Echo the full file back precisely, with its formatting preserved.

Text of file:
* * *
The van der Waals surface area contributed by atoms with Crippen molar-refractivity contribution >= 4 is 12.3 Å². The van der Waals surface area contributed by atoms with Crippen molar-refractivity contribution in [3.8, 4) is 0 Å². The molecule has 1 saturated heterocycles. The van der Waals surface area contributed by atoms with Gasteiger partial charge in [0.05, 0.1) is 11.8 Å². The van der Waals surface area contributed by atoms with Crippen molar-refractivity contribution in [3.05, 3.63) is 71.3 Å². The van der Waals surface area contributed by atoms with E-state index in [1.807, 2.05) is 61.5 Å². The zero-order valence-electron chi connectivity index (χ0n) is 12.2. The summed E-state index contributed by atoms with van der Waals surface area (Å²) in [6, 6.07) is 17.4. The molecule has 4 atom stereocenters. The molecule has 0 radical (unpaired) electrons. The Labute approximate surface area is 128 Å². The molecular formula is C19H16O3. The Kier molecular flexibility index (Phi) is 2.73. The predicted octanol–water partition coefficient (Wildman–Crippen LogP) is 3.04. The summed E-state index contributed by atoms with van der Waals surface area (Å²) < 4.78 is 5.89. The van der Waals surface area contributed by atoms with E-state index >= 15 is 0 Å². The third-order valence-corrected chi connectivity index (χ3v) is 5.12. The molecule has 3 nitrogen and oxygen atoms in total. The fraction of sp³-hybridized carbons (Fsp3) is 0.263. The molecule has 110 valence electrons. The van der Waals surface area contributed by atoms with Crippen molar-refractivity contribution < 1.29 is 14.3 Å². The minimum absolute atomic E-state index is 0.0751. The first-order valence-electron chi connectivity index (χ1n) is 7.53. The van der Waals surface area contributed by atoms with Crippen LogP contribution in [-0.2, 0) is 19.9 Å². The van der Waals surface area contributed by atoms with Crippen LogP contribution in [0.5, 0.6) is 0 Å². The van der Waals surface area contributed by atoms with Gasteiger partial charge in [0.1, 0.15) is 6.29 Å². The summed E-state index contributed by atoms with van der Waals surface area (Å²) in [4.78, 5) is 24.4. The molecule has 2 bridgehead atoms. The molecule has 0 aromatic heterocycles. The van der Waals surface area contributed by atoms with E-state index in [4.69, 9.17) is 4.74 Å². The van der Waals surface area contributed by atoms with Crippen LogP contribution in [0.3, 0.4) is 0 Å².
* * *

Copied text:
The van der Waals surface area contributed by atoms with Crippen molar-refractivity contribution >= 4 is 12.3 Å². The van der Waals surface area contributed by atoms with Crippen molar-refractivity contribution in [3.8, 4) is 0 Å². The molecule has 1 saturated heterocycles. The van der Waals surface area contributed by atoms with Gasteiger partial charge in [0.05, 0.1) is 11.8 Å². The van der Waals surface area contributed by atoms with Crippen molar-refractivity contribution in [3.05, 3.63) is 71.3 Å². The van der Waals surface area contributed by atoms with E-state index in [1.807, 2.05) is 61.5 Å². The zero-order valence-electron chi connectivity index (χ0n) is 12.2. The summed E-state index contributed by atoms with van der Waals surface area (Å²) in [6, 6.07) is 17.4. The molecule has 4 atom stereocenters. The molecule has 0 radical (unpaired) electrons. The Labute approximate surface area is 128 Å². The molecular formula is C19H16O3. The Kier molecular flexibility index (Phi) is 2.73. The predicted octanol–water partition coefficient (Wildman–Crippen LogP) is 3.04. The summed E-state index contributed by atoms with van der Waals surface area (Å²) < 4.78 is 5.89. The van der Waals surface area contributed by atoms with E-state index >= 15 is 0 Å². The third-order valence-corrected chi connectivity index (χ3v) is 5.12. The molecule has 3 nitrogen and oxygen atoms in total. The fraction of sp³-hybridized carbons (Fsp3) is 0.263. The molecule has 110 valence electrons. The van der Waals surface area contributed by atoms with Crippen molar-refractivity contribution < 1.29 is 14.3 Å². The minimum absolute atomic E-state index is 0.0751. The first-order valence-electron chi connectivity index (χ1n) is 7.53. The van der Waals surface area contributed by atoms with Crippen LogP contribution in [-0.2, 0) is 19.9 Å². The van der Waals surface area contributed by atoms with Crippen LogP contribution in [0.5, 0.6) is 0 Å². The van der Waals surface area contributed by atoms with Gasteiger partial charge in [0.1, 0.15) is 6.29 Å². The summed E-state index contributed by atoms with van der Waals surface area (Å²) in [4.78, 5) is 24.4. The molecule has 2 bridgehead atoms. The molecule has 0 aromatic heterocycles. The van der Waals surface area contributed by atoms with E-state index in [4.69, 9.17) is 4.74 Å². The van der Waals surface area contributed by atoms with Crippen LogP contribution in [0.3, 0.4) is 0 Å².